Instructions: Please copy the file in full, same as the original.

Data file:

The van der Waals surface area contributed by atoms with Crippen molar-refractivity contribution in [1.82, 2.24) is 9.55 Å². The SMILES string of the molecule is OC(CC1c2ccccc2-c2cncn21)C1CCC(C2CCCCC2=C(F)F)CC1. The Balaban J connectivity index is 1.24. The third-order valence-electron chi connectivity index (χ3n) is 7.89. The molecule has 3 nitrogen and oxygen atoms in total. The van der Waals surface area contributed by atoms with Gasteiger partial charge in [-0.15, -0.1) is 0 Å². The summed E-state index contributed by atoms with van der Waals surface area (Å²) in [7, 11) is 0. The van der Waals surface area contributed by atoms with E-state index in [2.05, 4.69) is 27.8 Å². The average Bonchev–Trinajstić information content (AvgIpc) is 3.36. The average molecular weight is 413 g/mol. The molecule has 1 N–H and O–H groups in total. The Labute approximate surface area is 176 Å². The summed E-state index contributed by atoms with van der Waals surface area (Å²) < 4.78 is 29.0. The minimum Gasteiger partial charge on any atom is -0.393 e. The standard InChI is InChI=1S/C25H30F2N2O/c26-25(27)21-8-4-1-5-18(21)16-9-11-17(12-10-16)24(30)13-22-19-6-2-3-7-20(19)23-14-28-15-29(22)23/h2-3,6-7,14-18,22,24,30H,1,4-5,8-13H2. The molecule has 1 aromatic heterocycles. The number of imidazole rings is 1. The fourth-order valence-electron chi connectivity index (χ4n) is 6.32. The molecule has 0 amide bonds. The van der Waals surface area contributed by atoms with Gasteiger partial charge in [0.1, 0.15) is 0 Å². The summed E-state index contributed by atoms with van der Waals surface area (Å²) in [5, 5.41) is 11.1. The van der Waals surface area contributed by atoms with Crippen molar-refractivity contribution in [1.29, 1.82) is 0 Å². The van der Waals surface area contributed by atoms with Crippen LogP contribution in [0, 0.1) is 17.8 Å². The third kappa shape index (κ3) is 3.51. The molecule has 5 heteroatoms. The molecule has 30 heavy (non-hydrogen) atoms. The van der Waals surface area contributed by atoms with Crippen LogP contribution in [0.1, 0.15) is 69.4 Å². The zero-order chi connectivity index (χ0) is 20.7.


The van der Waals surface area contributed by atoms with Crippen molar-refractivity contribution in [1.82, 2.24) is 9.55 Å². The SMILES string of the molecule is OC(CC1c2ccccc2-c2cncn21)C1CCC(C2CCCCC2=C(F)F)CC1. The Balaban J connectivity index is 1.24. The third-order valence-electron chi connectivity index (χ3n) is 7.89. The molecule has 3 nitrogen and oxygen atoms in total. The van der Waals surface area contributed by atoms with Gasteiger partial charge in [-0.15, -0.1) is 0 Å². The summed E-state index contributed by atoms with van der Waals surface area (Å²) in [7, 11) is 0. The van der Waals surface area contributed by atoms with E-state index in [2.05, 4.69) is 27.8 Å². The average Bonchev–Trinajstić information content (AvgIpc) is 3.36. The average molecular weight is 413 g/mol. The molecule has 1 N–H and O–H groups in total. The Labute approximate surface area is 176 Å². The summed E-state index contributed by atoms with van der Waals surface area (Å²) < 4.78 is 29.0. The minimum Gasteiger partial charge on any atom is -0.393 e. The standard InChI is InChI=1S/C25H30F2N2O/c26-25(27)21-8-4-1-5-18(21)16-9-11-17(12-10-16)24(30)13-22-19-6-2-3-7-20(19)23-14-28-15-29(22)23/h2-3,6-7,14-18,22,24,30H,1,4-5,8-13H2. The molecule has 1 aromatic heterocycles. The number of imidazole rings is 1. The fourth-order valence-electron chi connectivity index (χ4n) is 6.32. The molecule has 0 amide bonds. The van der Waals surface area contributed by atoms with Gasteiger partial charge in [0.1, 0.15) is 0 Å². The summed E-state index contributed by atoms with van der Waals surface area (Å²) in [5, 5.41) is 11.1. The van der Waals surface area contributed by atoms with Crippen molar-refractivity contribution in [1.29, 1.82) is 0 Å². The van der Waals surface area contributed by atoms with Crippen LogP contribution in [0, 0.1) is 17.8 Å². The third kappa shape index (κ3) is 3.51. The molecule has 5 heteroatoms. The molecule has 30 heavy (non-hydrogen) atoms. The van der Waals surface area contributed by atoms with Crippen LogP contribution in [0.1, 0.15) is 69.4 Å². The zero-order chi connectivity index (χ0) is 20.7.